Published: 16 January 2020
TRAINING OR PLAYING sports with a headache from the night before is no fun, but alcohol can affect more than just your motivation.
When you’ve been drinking, everything from your reaction times to your muscle development can suffer, and the effects can last from anywhere from a few hours up to three full days.
For Tipperary hurler and All-Ireland medal-holder Kieran Bergin, cutting down on alcohol was one of the big changes he made to kickstart his return to inter-county GAA back in 2013, after returning from a seven-year stint in the US.
“When I came home I became more focused, went to college. Maybe I was just maturing but I changed,” he told The42.ie.
“I went from drinking pretty much every weekend and socialising to drinking maybe seven or eight times a year. It was a massive transformation for me.”
Kieran’s not alone in seeing an improvement in sports performance after reducing his alcohol intake. If you’re drinking regularly, your body can be affected in a variety of ways that you may not be aware of.
1. Your endurance and energy levels are lower
During exercise, your body is fuelled by the essential blood sugar produced by the liver when it releases glucose into the blood stream. Drinking alcohol reduces your liver’s ability to produce these all-importance sugars, meaning you’re basically running on empty.
Alcohol consumption can also reduce the production of adenosine triphosphate (ATP), a key energy source for muscle cells, required for the biochemical reactions involved in any muscle contraction. The more your muscles move, the more ATP that’s consumed, and the more that’s needed to fuel your workout.
2. Your cardio performance drops
Aerobic exercise, or cardio, requires the body to pump oxygenated blood to the heart to deliver oxygen to muscles. When you’ve been drinking, that process is slowed, and so too are your blood sugar levels, meaning your muscles can’t access the quick energy they need.
3. Your quality of sleep is impacted
Getting a good night’s rest is vital for optimum sports performance, and when you drink alcohol your ability to get proper shut-eye plummets. Yes, you might drift off more easily, but research shows that alcohol reduces the amount of REM (rapid eye movement) sleep, meaning you’ll wake up feeling drowsy and low in energy the next day. Alcohol’s effect on sleep can also inhibit your body’s production of human growth hormone (HGH), which is required for muscle building and repair.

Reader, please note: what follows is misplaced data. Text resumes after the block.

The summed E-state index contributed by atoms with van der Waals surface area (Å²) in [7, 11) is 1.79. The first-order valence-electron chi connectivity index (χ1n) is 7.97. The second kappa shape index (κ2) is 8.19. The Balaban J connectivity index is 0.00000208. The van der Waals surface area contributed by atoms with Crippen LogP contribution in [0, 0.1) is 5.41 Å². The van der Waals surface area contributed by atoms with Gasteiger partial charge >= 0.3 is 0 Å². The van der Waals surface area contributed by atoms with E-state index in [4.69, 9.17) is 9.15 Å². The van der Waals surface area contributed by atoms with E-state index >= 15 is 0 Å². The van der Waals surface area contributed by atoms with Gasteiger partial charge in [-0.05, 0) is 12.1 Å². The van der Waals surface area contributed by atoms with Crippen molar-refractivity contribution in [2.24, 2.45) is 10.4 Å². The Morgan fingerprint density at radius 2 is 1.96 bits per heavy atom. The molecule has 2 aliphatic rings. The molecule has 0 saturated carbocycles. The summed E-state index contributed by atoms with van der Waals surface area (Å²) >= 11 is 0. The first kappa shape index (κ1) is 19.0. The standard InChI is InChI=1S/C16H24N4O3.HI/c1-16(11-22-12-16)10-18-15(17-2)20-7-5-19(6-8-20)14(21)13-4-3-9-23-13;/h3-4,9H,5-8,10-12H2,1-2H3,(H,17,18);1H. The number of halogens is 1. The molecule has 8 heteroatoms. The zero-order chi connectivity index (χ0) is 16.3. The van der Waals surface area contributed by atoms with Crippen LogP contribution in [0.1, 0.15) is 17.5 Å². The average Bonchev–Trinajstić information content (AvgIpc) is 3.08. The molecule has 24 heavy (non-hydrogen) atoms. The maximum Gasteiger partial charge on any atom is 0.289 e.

4. Dehydration means your performance is reduced
Alcohol is a natural diuretic – in layman’s terms, it makes you pee more – which is why you generally wake up gasping of thirst when you’re hungover. Dehydration can affect everything from your energy, to your endurance, to your body’s core temperature, which is all bad news if you have a big game or a workout planned.
When you’re dehydrated, your body’s stocks of electrolytes like magnesium, potassium and calcium are depleted. These are vitally important to the maintenance of fluid balance, muscle action and muscle coordination. Water-soluble vitamins like B6, B12 and Vitamin C are all depleted by dehydration too, making you more prone to illness and reducing your body’s ability to function at its best.
5. You’re more likely to cramp up during your workout
If you’ve ever had your match day chances scuppered by a cramped-up calf, or had to stop mid-deadlift due to glute pain, you’ll know how annoying muscle cramps can be. Drinking alcohol in the 24 hour period before training can contribute to a build-up of lactic acid, putting you at increased risk of cramping and muscle fatigue.
6. Your reaction times are slower
Alcohol’s sedative effects can mean bad things for your performance and reaction times for up to 72 hours after drinking. Poorer hand-eye coordination and slower response times might be okay if you’re working out alone, but not if your teammates are relying on you.
7. You’re more at risk of complications from injuries
Drinking alcohol increases blood flow and swelling around soft tissue injuries like sprains, bruises and cuts, which slows down healing time. Plus, alcohol’s ability to mask pain means you’re less likely to treat an injury with care, which could lead to further damage.
Even if you don’t have a specific injury, drinking before or after exercise could greatly affect your body’s ability to repair and recover, as alcohol can reduce testosterone, which is important for muscle development.
Keen to reduce your alcohol intake on a night out?
Whether it’s a few drinks after work or a night out with your team, there are ways to cut down on how much you drink.
- Take a few minutes before you head out to plan how much you’ll be drinking and what your limit is. The simple act of thinking ahead could stop you heading to the bar for that last drink.
- Start your night with water or a soft drink, so that your thirst is quenched. Space out each alcoholic drink with a non-alcoholic one.
- Opt to be the designated driver. If you’re heading out with a big group, volunteer to drive everyone home at the end of the evening, giving you a reason not to drink.
- Avoid getting into rounds. When you’re in a round, you’re drinking at the pace of the group, not at your own pace, so stick to your own drinks tab where possible.